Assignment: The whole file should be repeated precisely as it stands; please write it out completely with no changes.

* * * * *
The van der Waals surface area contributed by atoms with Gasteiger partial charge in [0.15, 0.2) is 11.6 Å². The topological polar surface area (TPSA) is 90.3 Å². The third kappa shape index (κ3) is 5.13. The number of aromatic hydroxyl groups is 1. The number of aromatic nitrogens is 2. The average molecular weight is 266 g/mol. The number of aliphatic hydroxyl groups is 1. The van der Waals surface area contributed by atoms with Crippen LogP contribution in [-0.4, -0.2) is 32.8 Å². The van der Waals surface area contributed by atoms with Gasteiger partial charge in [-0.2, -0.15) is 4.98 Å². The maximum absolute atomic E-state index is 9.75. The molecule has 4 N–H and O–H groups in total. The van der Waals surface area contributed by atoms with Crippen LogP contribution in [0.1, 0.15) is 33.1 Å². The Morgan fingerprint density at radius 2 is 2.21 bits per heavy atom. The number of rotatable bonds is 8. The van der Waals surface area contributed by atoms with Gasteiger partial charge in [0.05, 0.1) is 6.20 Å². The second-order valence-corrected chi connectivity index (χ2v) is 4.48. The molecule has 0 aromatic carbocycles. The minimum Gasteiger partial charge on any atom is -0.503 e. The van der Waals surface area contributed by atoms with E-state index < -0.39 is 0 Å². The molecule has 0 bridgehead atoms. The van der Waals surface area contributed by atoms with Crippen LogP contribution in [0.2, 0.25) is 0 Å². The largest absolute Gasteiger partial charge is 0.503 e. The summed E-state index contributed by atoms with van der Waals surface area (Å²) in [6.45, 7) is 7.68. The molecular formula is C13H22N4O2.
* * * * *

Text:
The van der Waals surface area contributed by atoms with Gasteiger partial charge in [0.15, 0.2) is 11.6 Å². The topological polar surface area (TPSA) is 90.3 Å². The third kappa shape index (κ3) is 5.13. The number of aromatic hydroxyl groups is 1. The number of aromatic nitrogens is 2. The average molecular weight is 266 g/mol. The number of aliphatic hydroxyl groups is 1. The van der Waals surface area contributed by atoms with Crippen LogP contribution in [-0.4, -0.2) is 32.8 Å². The van der Waals surface area contributed by atoms with Gasteiger partial charge in [-0.2, -0.15) is 4.98 Å². The maximum absolute atomic E-state index is 9.75. The molecule has 4 N–H and O–H groups in total. The van der Waals surface area contributed by atoms with Crippen LogP contribution in [0.1, 0.15) is 33.1 Å². The Morgan fingerprint density at radius 2 is 2.21 bits per heavy atom. The number of rotatable bonds is 8. The van der Waals surface area contributed by atoms with Gasteiger partial charge in [0.05, 0.1) is 6.20 Å². The second-order valence-corrected chi connectivity index (χ2v) is 4.48. The molecule has 0 aromatic carbocycles. The minimum Gasteiger partial charge on any atom is -0.503 e. The van der Waals surface area contributed by atoms with E-state index < -0.39 is 0 Å². The molecule has 0 bridgehead atoms. The van der Waals surface area contributed by atoms with Crippen LogP contribution in [0.2, 0.25) is 0 Å². The largest absolute Gasteiger partial charge is 0.503 e. The summed E-state index contributed by atoms with van der Waals surface area (Å²) in [6.45, 7) is 7.68. The molecular formula is C13H22N4O2.